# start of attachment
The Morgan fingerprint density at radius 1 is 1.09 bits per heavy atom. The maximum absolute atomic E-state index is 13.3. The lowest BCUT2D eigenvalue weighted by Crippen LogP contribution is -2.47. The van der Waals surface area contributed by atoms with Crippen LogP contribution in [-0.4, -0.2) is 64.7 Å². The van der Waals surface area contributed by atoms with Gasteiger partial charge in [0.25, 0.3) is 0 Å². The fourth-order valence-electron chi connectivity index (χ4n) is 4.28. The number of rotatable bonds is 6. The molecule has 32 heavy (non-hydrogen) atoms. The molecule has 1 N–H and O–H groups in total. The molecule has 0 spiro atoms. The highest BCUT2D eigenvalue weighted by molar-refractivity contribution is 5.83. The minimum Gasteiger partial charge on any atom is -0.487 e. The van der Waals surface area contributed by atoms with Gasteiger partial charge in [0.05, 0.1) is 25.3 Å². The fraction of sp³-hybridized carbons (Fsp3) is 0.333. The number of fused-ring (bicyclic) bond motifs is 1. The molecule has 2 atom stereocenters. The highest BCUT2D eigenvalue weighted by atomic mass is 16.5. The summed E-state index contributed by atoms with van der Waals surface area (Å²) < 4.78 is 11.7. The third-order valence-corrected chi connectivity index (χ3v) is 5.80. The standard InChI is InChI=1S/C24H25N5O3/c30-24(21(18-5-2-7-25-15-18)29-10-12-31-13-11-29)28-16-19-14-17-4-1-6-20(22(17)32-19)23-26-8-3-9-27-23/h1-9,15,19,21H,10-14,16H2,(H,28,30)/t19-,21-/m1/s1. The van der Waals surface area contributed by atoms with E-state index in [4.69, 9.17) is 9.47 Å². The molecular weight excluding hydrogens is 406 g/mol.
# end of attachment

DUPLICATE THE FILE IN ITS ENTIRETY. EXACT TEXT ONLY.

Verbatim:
The Morgan fingerprint density at radius 1 is 1.09 bits per heavy atom. The maximum absolute atomic E-state index is 13.3. The lowest BCUT2D eigenvalue weighted by Crippen LogP contribution is -2.47. The van der Waals surface area contributed by atoms with Crippen LogP contribution in [-0.4, -0.2) is 64.7 Å². The van der Waals surface area contributed by atoms with Gasteiger partial charge in [0.25, 0.3) is 0 Å². The fourth-order valence-electron chi connectivity index (χ4n) is 4.28. The number of rotatable bonds is 6. The molecule has 32 heavy (non-hydrogen) atoms. The molecule has 1 N–H and O–H groups in total. The molecule has 0 spiro atoms. The highest BCUT2D eigenvalue weighted by molar-refractivity contribution is 5.83. The minimum Gasteiger partial charge on any atom is -0.487 e. The van der Waals surface area contributed by atoms with Gasteiger partial charge in [0.05, 0.1) is 25.3 Å². The fraction of sp³-hybridized carbons (Fsp3) is 0.333. The number of fused-ring (bicyclic) bond motifs is 1. The molecule has 2 atom stereocenters. The highest BCUT2D eigenvalue weighted by atomic mass is 16.5. The summed E-state index contributed by atoms with van der Waals surface area (Å²) < 4.78 is 11.7. The third-order valence-corrected chi connectivity index (χ3v) is 5.80. The standard InChI is InChI=1S/C24H25N5O3/c30-24(21(18-5-2-7-25-15-18)29-10-12-31-13-11-29)28-16-19-14-17-4-1-6-20(22(17)32-19)23-26-8-3-9-27-23/h1-9,15,19,21H,10-14,16H2,(H,28,30)/t19-,21-/m1/s1. The van der Waals surface area contributed by atoms with E-state index in [4.69, 9.17) is 9.47 Å². The molecular weight excluding hydrogens is 406 g/mol.